Thank you for the opportunity to respond to the article (1) by Shiu. We have never referred to empowerment as a theory because we view it as more holistic and more fundamental than most behavioral theories. The empowerment approach is more holistic because it takes into account the fact that clinician-patient interactions are dynamic. Therefore, the empowerment approach also focuses on the important role of the purposes, values, and interpersonal skills of the diabetes educator in achieving a therapeutic alliance as well as on the behavior of patients (2). It was established some time ago in psychotherapy and education research literature that the interpersonal skills of the counselor or educator affected outcomes more than the theoretical approach they used (3,4). Clinicians can feel and express compassion, empathy, and warmth. They can establish relationships with patients that are characterized by trust, respect, and acceptance. Such therapeutic alliances facilitate high levels of patient candor and self-disclosure, laying the groundwork for growth and behavior change (3). Most current behavior change theories focus solely on the behavior of patients, as if diabetes educators/clinicians are interchangeable cogs in a wheel. Empowerment is more fundamental than theory because we have observed that the goal of the clinician applying a theory affects in significant ways how it will be applied and the outcomes it will produce. The goal of the traditional approach to behavior change is to “get” patients to comply with the clinician’s recommendations (5). The goal of the empowerment approach is to enable patients to make informed decisions that are consistent with their priorities and health goals (2).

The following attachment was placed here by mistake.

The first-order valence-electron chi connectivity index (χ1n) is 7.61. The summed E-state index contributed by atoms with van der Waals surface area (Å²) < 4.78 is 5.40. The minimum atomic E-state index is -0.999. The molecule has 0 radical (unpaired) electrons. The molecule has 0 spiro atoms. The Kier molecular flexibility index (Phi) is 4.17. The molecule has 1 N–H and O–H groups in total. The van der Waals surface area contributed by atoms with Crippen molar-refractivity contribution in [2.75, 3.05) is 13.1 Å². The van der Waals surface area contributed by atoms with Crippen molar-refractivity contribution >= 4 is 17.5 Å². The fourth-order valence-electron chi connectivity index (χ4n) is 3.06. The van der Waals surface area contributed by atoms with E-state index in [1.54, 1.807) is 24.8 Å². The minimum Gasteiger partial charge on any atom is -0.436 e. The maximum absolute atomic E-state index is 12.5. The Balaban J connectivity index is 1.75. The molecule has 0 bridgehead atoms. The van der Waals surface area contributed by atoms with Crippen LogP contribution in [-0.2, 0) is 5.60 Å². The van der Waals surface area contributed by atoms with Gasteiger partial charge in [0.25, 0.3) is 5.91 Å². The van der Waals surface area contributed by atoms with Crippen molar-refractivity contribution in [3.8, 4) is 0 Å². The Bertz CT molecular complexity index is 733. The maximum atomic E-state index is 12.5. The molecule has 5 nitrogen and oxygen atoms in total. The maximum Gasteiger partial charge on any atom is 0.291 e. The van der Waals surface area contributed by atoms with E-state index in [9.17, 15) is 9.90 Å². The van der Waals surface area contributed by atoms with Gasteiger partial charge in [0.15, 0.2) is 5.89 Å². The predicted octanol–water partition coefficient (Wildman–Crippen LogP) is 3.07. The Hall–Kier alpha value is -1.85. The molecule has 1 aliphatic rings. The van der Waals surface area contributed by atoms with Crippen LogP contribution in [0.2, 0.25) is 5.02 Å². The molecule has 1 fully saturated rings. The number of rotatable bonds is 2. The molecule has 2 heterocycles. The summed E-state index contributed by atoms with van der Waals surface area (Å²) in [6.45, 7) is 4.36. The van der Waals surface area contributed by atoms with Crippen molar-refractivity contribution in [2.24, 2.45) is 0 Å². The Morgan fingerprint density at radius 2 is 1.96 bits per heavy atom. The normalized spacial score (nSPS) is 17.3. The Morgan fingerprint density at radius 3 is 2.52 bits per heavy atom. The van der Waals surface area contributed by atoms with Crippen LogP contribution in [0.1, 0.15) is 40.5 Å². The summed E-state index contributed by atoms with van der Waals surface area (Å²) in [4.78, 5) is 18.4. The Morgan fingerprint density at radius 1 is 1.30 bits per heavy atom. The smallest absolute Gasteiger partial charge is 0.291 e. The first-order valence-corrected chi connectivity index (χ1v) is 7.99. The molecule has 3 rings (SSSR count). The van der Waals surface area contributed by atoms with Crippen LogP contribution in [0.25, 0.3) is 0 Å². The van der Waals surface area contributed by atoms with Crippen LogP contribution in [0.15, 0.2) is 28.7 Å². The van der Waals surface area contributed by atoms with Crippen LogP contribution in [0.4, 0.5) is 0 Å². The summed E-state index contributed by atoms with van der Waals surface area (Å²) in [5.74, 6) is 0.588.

If an educator’s/clinician’s purpose is to help patients make informed decisions, a variety of behavioral theories can be used to achieve that goal. This fact is nicely illustrated by Shiu’s letter. In our empowerment research, we use the autonomy motivation/self-determination theory as the conceptual basis of our interventions because it is consistent with our patient empowerment approach (6). Further research is needed to determine if one particular theory will prove superior for operationalizing the empowerment philosophy. Evidence-based theories are necessary and useful tools in diabetes education. However, the interpersonal skills and purposes of the person using those tools to facilitate behavior will have a significant impact on the outcomes produced (7).